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Re: Another question about self-paging

From: Jonathan S. Shapiro
Subject: Re: Another question about self-paging
Date: Mon, 31 Oct 2005 09:29:14 -0500

On Mon, 2005-10-31 at 13:28 +0200, Paavo Parkkinen wrote:
> On Sun, 30.10.2005 at 16:45 -0500, Jonathan S. Shapiro wrote:
> > No, except in the sense that you can look at all of the existing
> > publications on market-based scheduling and the like, and after a while
> > you will conclude that none of them really solve the problem. The
> > underlying issue is that the resources are not infinitely subdivisible,
> > so the market structure does not exhibit continuously differential
> > pricing, and at a certain low point items fall out of sponsorship in
> > ways that the individual players are unable to predict.
> I don't think I completely understand what you are saying. Could you
> explain this a bit more?

Yes, but this is a long and involved discussion, and I don't have time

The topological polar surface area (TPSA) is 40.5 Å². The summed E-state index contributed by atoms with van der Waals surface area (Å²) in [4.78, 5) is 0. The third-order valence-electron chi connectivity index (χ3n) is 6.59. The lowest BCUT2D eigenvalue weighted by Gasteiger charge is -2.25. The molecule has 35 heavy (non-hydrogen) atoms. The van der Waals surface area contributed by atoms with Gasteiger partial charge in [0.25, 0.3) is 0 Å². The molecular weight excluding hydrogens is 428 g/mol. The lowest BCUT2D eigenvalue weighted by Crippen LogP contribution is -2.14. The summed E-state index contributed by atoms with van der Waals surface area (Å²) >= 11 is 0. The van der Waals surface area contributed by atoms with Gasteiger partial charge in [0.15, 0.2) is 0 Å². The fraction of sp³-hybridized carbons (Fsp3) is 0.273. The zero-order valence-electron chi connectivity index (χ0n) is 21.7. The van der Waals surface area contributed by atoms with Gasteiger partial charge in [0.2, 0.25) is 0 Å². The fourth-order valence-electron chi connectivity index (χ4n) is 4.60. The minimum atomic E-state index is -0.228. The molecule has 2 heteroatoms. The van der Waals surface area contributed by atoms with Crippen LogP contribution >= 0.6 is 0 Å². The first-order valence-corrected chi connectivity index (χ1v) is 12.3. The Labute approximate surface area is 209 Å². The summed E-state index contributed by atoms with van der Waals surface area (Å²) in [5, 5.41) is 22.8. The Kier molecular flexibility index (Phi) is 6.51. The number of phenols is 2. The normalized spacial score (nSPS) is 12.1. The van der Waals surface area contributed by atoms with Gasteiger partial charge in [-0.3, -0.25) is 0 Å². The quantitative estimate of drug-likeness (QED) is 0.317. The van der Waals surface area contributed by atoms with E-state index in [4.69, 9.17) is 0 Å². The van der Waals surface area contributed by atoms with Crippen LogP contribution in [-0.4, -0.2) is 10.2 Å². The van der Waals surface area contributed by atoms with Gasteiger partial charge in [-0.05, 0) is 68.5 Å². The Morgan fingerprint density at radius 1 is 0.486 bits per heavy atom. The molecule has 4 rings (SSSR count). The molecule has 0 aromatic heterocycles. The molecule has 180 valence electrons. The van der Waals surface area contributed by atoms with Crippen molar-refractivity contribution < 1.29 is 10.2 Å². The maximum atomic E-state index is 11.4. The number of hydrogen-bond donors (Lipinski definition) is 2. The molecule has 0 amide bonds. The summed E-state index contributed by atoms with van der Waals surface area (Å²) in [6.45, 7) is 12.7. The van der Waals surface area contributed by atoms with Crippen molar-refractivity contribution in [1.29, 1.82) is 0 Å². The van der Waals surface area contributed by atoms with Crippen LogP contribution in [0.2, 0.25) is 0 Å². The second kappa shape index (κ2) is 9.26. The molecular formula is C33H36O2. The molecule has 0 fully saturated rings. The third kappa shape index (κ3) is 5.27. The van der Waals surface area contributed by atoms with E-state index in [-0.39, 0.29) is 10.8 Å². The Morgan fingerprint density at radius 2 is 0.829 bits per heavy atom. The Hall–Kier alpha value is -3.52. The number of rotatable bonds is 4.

to commit to another long discussion at this point.

The short version is that the customary view of microeconomics assumes
that pricing for all items in the market is continuous, and that the
propagation of pricing changes across the supply chain is relatively
rapid and free of friction. Neither assumption holds in computational

I would suggest that you need to read a business school case study
example from the Wharton school known as "the beer game". It explains
why, in a system of friction and quantified pricing, an economically
perfect actor can nonetheless go bankrupt. You may be able to find it
online. If not, ask me and I will dig up a reference to it for you.


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